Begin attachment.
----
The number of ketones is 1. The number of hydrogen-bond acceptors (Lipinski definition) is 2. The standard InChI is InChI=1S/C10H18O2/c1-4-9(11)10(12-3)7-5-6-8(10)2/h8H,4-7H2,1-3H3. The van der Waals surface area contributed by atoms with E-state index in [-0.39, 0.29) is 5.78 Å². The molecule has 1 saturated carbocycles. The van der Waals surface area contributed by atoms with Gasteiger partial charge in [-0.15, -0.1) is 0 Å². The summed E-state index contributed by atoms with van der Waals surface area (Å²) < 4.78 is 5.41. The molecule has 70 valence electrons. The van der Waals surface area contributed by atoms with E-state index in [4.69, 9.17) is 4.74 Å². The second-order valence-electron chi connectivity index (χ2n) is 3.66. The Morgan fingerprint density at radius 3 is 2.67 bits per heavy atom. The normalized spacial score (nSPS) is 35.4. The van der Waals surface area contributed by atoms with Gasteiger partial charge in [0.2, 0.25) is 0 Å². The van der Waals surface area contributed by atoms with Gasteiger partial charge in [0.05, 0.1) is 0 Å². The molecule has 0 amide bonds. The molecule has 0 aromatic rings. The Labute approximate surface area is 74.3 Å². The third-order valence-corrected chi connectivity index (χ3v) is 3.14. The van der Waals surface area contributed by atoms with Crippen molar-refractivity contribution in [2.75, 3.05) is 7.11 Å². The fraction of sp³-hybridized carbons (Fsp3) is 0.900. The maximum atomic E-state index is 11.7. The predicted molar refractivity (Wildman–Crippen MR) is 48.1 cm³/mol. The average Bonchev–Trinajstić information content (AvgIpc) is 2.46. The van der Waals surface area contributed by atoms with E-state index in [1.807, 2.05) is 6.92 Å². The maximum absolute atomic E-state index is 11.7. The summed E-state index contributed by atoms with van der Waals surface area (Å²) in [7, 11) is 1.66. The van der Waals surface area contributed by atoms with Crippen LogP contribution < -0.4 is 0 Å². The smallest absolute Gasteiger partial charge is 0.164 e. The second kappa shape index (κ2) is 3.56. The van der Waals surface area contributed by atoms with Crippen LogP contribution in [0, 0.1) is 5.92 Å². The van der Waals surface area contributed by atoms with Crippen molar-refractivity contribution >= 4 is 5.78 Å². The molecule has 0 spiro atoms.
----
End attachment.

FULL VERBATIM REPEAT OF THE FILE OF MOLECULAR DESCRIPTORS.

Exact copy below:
The number of ketones is 1. The number of hydrogen-bond acceptors (Lipinski definition) is 2. The standard InChI is InChI=1S/C10H18O2/c1-4-9(11)10(12-3)7-5-6-8(10)2/h8H,4-7H2,1-3H3. The van der Waals surface area contributed by atoms with E-state index in [-0.39, 0.29) is 5.78 Å². The molecule has 1 saturated carbocycles. The van der Waals surface area contributed by atoms with Gasteiger partial charge in [-0.15, -0.1) is 0 Å². The summed E-state index contributed by atoms with van der Waals surface area (Å²) < 4.78 is 5.41. The molecule has 70 valence electrons. The van der Waals surface area contributed by atoms with E-state index in [4.69, 9.17) is 4.74 Å². The second-order valence-electron chi connectivity index (χ2n) is 3.66. The Morgan fingerprint density at radius 3 is 2.67 bits per heavy atom. The normalized spacial score (nSPS) is 35.4. The van der Waals surface area contributed by atoms with Gasteiger partial charge in [0.2, 0.25) is 0 Å². The van der Waals surface area contributed by atoms with Gasteiger partial charge in [0.05, 0.1) is 0 Å². The molecule has 0 amide bonds. The molecule has 0 aromatic rings. The Labute approximate surface area is 74.3 Å². The third-order valence-corrected chi connectivity index (χ3v) is 3.14. The van der Waals surface area contributed by atoms with Crippen molar-refractivity contribution in [2.75, 3.05) is 7.11 Å². The fraction of sp³-hybridized carbons (Fsp3) is 0.900. The maximum atomic E-state index is 11.7. The predicted molar refractivity (Wildman–Crippen MR) is 48.1 cm³/mol. The average Bonchev–Trinajstić information content (AvgIpc) is 2.46. The van der Waals surface area contributed by atoms with E-state index in [1.807, 2.05) is 6.92 Å². The maximum absolute atomic E-state index is 11.7. The summed E-state index contributed by atoms with van der Waals surface area (Å²) in [7, 11) is 1.66. The van der Waals surface area contributed by atoms with Crippen LogP contribution < -0.4 is 0 Å². The smallest absolute Gasteiger partial charge is 0.164 e. The second kappa shape index (κ2) is 3.56. The van der Waals surface area contributed by atoms with Crippen LogP contribution in [0, 0.1) is 5.92 Å². The van der Waals surface area contributed by atoms with Crippen molar-refractivity contribution >= 4 is 5.78 Å². The molecule has 0 spiro atoms.